A Tale of Three Houses

Long ago, a builder decided to erect a structure that he intended to last for several centuries.  He planned it to house those of his family who had nowhere else to go.  He drew long plans for the house, then set to work.  Shortly afterward, there were twelve men and a woman who came to help.  The builder looked around his neighbourhood, and saw that several of the older structures which had been originally built simply and well, had fallen into disrepair, and were overcrowded with objects.  The people who lived in those buildings valued the objects more than the houses, or even their own lives.  Animals, large and small, were allowed to live in the houses as well, and there were several competing landlords, even within one house.

The builder told his helpers:  “If anything should happen to me, before the house is finished, Mr. Rock will lead the crew.  Make sure that only one of you is the landlord.”  The helpers were a bit puzzled by that comment, but kept on with their work, day by day- with the woman often encouraging the men.  One day, the builder was set upon by some competing contractors, who had been cued in, as to his plans, by one of the crew members, who was not satisfied with his wage.  The builder died of his injuries, three days later.  Mr. Rock tried to carry on, after the builder was laid to rest, but several of the crew left to build houses of their own, saying they could do better than Mr. Rock.

Mr. Rock managed to finish his great house, but over time, his successors added rooms and overstocked the house with furniture and glittering objects.  The poor were cast out, and found their way to several other houses, which various former crew members had built.  The original house still stood, over several centuries, somewhat strong and sturdy, but a shadow of its former self.

St. Peter’s Basilica

In time, another builder, in a nearby neighbourhood, noticed the various homes that had been built centuries earlier.  He determined to build a grand house, similar to the originals of the others.  This would house the good-hearted  of his family, and would be a place where learning and science were valued.  He also gathered several helpers, all men.  The builder had two crew leaders- one to help with the building itself and the other to organize the men.  He said that, if anything happened to him, before the house was completed, that the crew leader responsible for the building itself would take his place.  This did not set well with the supervisor of the men, who thought that he, alone, would build a house grand enough to dominate the whole city.  He would do this by being hard and tough, and punishing those who disagreed with him.

As it happened, as the house was nearing completion, the builder took ill with a fever.  As he was languishing in bed, his building supervisor came to him and asked, “Master, what would you have me do?”  The builder responded, in a weak voice, “Carry on, as I have asked.”  Just then, the supervisor of the men entered the room.  “The master is weak and confused.  He knows not what he is saying.  I shall take charge now!”  The men listened and by, force of numbers, banished the building supervisor and his small group of helpers to an outlying area of the city.  No sooner had the builder died of his fever, than the two supervisors began to build houses of their own.  The supervisor of the crew finished the original house, and grand it was!  The original building supervisor built his own house, several blocks away, but encouraged his tenants to visit the original great house and always look to it as a model.  As time went on, others built similar houses of their own, separately from the two former crew mates.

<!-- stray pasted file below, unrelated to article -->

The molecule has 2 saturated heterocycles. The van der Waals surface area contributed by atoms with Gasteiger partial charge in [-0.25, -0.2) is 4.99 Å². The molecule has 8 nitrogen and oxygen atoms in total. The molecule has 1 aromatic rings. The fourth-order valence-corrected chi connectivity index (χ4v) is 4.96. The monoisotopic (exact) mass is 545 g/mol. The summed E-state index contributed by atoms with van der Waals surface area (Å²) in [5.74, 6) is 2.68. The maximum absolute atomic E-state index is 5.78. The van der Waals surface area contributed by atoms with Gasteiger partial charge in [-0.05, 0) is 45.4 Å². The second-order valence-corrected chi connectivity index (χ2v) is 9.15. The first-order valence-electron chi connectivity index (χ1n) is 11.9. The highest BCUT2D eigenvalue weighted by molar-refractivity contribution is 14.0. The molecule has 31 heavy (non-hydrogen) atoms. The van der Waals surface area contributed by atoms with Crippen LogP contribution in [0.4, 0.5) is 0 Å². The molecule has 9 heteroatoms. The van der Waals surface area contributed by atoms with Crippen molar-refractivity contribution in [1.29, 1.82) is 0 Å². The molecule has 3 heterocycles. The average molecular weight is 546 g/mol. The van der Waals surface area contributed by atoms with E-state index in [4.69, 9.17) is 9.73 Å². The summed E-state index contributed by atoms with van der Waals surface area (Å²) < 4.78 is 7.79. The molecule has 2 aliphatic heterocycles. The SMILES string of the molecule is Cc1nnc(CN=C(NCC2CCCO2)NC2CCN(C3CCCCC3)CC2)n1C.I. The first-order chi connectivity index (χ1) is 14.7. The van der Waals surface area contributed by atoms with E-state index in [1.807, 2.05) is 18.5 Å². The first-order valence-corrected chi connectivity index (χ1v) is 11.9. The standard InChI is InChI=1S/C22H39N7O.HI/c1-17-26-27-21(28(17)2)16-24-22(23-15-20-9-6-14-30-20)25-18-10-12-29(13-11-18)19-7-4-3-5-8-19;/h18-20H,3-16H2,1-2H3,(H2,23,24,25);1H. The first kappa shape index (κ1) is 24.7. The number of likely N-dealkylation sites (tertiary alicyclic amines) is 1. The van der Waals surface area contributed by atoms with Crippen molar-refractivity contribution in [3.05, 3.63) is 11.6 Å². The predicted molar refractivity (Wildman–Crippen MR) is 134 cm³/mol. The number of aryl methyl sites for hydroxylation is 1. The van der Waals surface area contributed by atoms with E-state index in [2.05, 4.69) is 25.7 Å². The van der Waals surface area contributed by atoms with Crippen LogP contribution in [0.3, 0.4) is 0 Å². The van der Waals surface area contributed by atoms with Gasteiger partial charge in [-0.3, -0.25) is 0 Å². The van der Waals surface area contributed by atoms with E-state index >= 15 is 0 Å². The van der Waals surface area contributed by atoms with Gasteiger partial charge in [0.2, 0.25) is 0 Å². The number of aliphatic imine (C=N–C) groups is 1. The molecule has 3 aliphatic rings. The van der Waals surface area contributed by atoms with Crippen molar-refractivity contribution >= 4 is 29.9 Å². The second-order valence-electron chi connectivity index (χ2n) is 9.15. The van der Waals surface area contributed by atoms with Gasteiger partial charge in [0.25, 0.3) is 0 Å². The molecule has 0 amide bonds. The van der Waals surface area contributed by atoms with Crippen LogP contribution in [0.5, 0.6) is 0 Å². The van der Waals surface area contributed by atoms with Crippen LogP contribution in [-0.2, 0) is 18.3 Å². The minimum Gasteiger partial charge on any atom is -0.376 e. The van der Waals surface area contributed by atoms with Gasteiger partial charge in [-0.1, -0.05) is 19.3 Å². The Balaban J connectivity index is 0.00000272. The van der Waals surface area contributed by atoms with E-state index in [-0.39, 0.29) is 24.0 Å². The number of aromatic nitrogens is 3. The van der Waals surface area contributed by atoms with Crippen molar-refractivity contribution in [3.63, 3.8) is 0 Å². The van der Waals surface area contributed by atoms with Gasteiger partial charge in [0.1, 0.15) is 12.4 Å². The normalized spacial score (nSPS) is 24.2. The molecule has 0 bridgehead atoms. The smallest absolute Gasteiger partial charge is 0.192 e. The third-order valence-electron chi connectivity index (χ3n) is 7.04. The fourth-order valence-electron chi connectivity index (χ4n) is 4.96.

The Grand Mosque of Mecca

Many, many years thereafter, two builders appeared on the scene.  The first builder constructed a small, but elegant cottage- which was finished at considerable peril to himself and many of his helpers.  The residents of the last great house’s building supervisor’s domicile made many attempts to stop the completion of the little cottage.  They even killed the new builder and many of his crew.

The second of the two new builders, however, was the one with a greater set of plans.  The old home’s residents prevailed on the building inspector to chase this new architect from one neighbourhood to another.   After several years, he and his crew landed in an old and decaying city, far from the place where he had grown and had worked with his colleague.  His idea, however, was to build a great palace, where there was room for all who wished to live there.  So, he set to work ,beginning the great palace- surviving attacks from several followers of the earlier builders, from his own former chief lieutenant and from the various building inspectors.

All this exhausted the Master Builder, and he left completion of the Palace to his eldest son and further descendants.  He left a message, before leaving this world, that those who wished, should live there in peace and harmony, for at least a 1,000 years.  Those who wished to leave the Palace could do so, but they would be on their own.  The building of the Great Palace goes on, to this day, and will continue for some time to come.  Occasionally, some crew members go off, to build their own “palaces”, but with no plans, is it any surprise that these turn out to be hovels?  For without attention to the plans that work, how can a home be made to last?

Shrine of al-Bab, Haifa, Israel

Shrine of Baha’u’llah, Bahji, Israel

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